by Christopher Yahnke, University of Wisconsin - Stevens Point
Making it to the NCAA men's championship basketball game was the 2nd coolest thing the The Gonzaga Bulldogs did this year. The coolest thing: participating in the Squirrel-Net behavior module. The number of new institutions that have contributed data during this pandemic year was incredible. Right away, I noticed that the Zags observed a number of eastern grey squirrels on their campus. "What!?!”, I thought. Gonzaga is in Spokane, Washington. That can't be right! Time to check Peplinski and Brown.
Between 2015 and 2017, Joy Peplinski and Joel Brown contacted more than 1000 colleges, community colleges, and universities in the United States and Canada asking what squirrelly critters were running around on their campuses. They heard back from 536 campuses and published their findings in a 2020 Journal of Mammalogy paper. In the same way that Dug the dog was distracted by a squirrel in the Pixar movie Up, I was distracted by the first paragraph of Peplinski and Brown. They refer to a paper in the Journal of Irreducible Results called Selecting a College: The Squirrel Index, which is a humorous guide that encourages students to select their college based on the diversity and friendliness of squirrels found on campus.
I thought for sure that the University of Wisconsin - Stevens Point would rate highly based on the Squirrel Index until I learned that Peplinski and Brown excluded flying squirrels from their analysis (come on – every squirrel counts!). They singled out Gustavus Adolphus College in Minnesota as having the most squirrel species (N = 8) of the non-flying variety on any of the surveyed campuses. They also mentioned Sierra Nevada College as a standout for high species richness. When you removed the flying squirrels from the list of squirrels on our campus here in Wisconsin, we were left with what Peplinski and Brown called the “Big Five” (plus we have the little thirteen-lined ground squirrel - so adorable).
The "Big Five" are the species of squirrels found on more than 10% of the campuses surveyed: the eastern grey squirrel (Sciurus carolinensis), eastern fox squirrel (Sciurus niger), American red squirrel (Tamiasciurus hudsonicus), eastern chipmunk (Tamias striatus), and woodchuck (Marmota monax). They predicted three known urban adapters (eastern grey squirrel, eastern fox squirrel, and woodchuck) would be most common on campuses but mentioned little research on American red squirrels as urban adapters. I laughed when I read that research suggested that red squirrels were “indifferent”, “ambivalent”, and “neutral,” regarding urbanization. Talking with my wildlife students that spend time in tree stands, red squirrels are “complainy”, “annoyed”, and generally “pissed off” should a bipedal primate encroach on “their tree”. And then there is the eastern chipmunk - the scourge of the suburban gardener. I can’t even convince my own wife that the chipmunks overwintering under the concrete slab of our back porch are just being resourceful.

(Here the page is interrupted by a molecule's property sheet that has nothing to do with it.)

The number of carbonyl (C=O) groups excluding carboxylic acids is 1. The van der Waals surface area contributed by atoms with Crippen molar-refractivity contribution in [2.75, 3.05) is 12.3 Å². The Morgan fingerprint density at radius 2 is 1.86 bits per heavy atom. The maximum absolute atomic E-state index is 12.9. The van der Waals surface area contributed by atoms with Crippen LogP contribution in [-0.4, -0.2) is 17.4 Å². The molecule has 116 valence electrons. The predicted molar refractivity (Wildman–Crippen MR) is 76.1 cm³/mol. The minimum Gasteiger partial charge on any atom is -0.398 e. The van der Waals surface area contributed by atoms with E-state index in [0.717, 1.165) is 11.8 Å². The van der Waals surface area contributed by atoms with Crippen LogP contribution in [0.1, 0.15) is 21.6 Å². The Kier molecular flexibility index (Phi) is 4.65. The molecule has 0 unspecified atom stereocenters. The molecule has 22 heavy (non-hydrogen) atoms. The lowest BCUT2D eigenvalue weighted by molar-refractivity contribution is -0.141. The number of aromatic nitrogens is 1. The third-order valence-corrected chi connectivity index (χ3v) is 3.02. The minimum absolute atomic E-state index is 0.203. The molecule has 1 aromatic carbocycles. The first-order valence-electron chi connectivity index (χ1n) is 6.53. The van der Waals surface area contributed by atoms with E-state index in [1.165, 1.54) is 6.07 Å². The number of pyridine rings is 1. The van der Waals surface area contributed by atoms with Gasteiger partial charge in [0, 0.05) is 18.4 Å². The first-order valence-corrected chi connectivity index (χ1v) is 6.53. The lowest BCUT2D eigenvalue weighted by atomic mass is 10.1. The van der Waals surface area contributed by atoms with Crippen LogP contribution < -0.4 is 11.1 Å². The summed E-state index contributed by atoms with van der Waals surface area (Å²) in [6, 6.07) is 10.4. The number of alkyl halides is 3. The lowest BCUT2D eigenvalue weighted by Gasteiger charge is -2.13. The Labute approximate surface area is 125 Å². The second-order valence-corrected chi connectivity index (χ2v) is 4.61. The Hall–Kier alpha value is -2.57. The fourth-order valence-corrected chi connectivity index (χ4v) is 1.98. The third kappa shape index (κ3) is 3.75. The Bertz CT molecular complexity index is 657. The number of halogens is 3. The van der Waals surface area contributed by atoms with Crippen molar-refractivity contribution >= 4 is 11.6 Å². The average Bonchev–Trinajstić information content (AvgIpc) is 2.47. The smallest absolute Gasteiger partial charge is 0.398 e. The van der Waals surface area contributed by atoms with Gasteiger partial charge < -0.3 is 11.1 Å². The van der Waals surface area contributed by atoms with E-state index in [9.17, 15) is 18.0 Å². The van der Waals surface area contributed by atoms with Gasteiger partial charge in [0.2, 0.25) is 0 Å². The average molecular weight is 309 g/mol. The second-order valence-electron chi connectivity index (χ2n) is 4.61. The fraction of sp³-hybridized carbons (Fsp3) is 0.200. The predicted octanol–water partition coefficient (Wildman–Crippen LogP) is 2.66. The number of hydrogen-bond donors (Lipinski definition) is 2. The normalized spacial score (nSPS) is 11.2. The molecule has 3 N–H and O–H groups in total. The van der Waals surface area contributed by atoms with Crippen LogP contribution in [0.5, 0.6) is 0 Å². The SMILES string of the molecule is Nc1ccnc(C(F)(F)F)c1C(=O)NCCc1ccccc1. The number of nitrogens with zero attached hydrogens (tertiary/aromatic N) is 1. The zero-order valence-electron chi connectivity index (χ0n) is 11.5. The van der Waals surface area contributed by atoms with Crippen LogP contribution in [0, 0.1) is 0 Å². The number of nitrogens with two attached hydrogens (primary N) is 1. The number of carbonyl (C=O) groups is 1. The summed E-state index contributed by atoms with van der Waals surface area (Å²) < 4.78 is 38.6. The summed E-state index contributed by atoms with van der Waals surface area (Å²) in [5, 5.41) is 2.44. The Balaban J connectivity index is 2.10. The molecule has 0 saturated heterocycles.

Back to Gonzaga, where I learned that it’s indeed the eastern grey squirrel, and not the western that is found on their campus. Figure 4 from the Peplinski and Brown paper clearly shows Spokane is an eastern grey squirrel town (that is, of course, if you know which dot represents Spokane) - mystery solved.
I downloaded the supplementary data that lists squirrel species by campus and both reporting campuses in Spokane also have yellow-bellied marmots. I found it interesting that many campuses had a nearly even mix of tree squirrels and ground squirrels, even some universities that, if memory serves, are renowned for having very few trees.
A quick scroll through the supplementary data revealed few campuses with no squirrels (how depressing - maybe they have other things like snakes or birds, or at least bugs?) One example was Sul Ross State in Alpine, Texas, a pretty campus up the long long road to Big Bend National Park. I do remember seeing rock squirrels and Texas antelope squirrels in the park, they just are not running around on the Alpine campus. In fact, Figure 1 in the Peplinski and Brown paper shows a squirrel desert in west Texas except for the big red blister that is Texas Tech (which is incidentally home to half the world’s mammalogists, so they probably know every squirrel on that campus by name).
Many campuses only have one or two species running around. For example Kansas State, like most Kansas campuses, only has fox squirrels (and maybe a ground squirrel reluctant to leave its cool burrow). The American Society of Mammalogists had their annual meeting at KSU in June 2019 - I think I lost 10 lbs sweating. Walking on campus after lunch, a fox squirrel ran past me into the shade, and hugged a concrete curb. Being from Wisconsin, I’d never seen heat-dumping behavior so beautifully exhibited. I think I heard the squirrel say, “Thank you, Jesus,” or at least that’s what I wrote on my squirrel behavior data sheet.
So, in perhaps one of the greatest contributions to Mammalogy this century, Peplinski and Brown have actually delivered the Campus Squirrel Index they only joked about in the opening paragraph. More importantly, they have used the college campus to paint a delightfully accurate picture of squirrel distributions in North America. Of course they have also provided Squirrel-Net instructors with a resource to identify which species of squirrels can be found on their local campus, should they care to incorporate a squirrel behavioral ecology module into their course. Finally, it’s important to remember that Peplinski and Brown are two others, like all of us at Squirrel-Net, who are passionate about squirrels.
Thank you, Joy and Joel!